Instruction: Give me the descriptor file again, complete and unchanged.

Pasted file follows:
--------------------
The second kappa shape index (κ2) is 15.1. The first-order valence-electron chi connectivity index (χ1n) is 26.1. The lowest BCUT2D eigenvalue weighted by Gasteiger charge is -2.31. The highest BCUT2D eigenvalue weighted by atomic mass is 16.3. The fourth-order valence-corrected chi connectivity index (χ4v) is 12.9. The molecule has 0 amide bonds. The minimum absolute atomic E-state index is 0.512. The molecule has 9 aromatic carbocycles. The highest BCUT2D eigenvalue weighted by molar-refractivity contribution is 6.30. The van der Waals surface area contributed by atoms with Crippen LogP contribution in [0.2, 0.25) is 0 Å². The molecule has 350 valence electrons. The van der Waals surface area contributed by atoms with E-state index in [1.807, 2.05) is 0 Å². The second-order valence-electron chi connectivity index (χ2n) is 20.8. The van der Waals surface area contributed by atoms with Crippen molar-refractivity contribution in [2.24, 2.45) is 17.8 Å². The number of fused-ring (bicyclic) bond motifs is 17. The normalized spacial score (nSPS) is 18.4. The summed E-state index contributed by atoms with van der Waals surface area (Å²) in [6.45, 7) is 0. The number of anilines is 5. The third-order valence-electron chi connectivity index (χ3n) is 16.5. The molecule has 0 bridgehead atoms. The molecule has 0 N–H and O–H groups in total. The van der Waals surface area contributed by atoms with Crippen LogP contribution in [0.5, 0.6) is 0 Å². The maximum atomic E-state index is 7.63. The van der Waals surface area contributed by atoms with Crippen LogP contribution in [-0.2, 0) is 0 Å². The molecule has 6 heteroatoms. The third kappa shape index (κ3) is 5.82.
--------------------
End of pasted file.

The second kappa shape index (κ2) is 15.1. The first-order valence-electron chi connectivity index (χ1n) is 26.1. The lowest BCUT2D eigenvalue weighted by Gasteiger charge is -2.31. The highest BCUT2D eigenvalue weighted by atomic mass is 16.3. The fourth-order valence-corrected chi connectivity index (χ4v) is 12.9. The molecule has 0 amide bonds. The minimum absolute atomic E-state index is 0.512. The molecule has 9 aromatic carbocycles. The highest BCUT2D eigenvalue weighted by molar-refractivity contribution is 6.30. The van der Waals surface area contributed by atoms with Crippen LogP contribution in [0.2, 0.25) is 0 Å². The molecule has 350 valence electrons. The van der Waals surface area contributed by atoms with E-state index in [1.807, 2.05) is 0 Å². The second-order valence-electron chi connectivity index (χ2n) is 20.8. The van der Waals surface area contributed by atoms with Crippen molar-refractivity contribution in [2.24, 2.45) is 17.8 Å². The number of fused-ring (bicyclic) bond motifs is 17. The normalized spacial score (nSPS) is 18.4. The summed E-state index contributed by atoms with van der Waals surface area (Å²) in [6.45, 7) is 0. The number of anilines is 5. The third-order valence-electron chi connectivity index (χ3n) is 16.5. The molecule has 0 bridgehead atoms. The molecule has 0 N–H and O–H groups in total. The van der Waals surface area contributed by atoms with Crippen LogP contribution in [0.5, 0.6) is 0 Å². The maximum atomic E-state index is 7.63. The van der Waals surface area contributed by atoms with Crippen LogP contribution in [-0.2, 0) is 0 Å². The molecule has 6 heteroatoms. The third kappa shape index (κ3) is 5.82.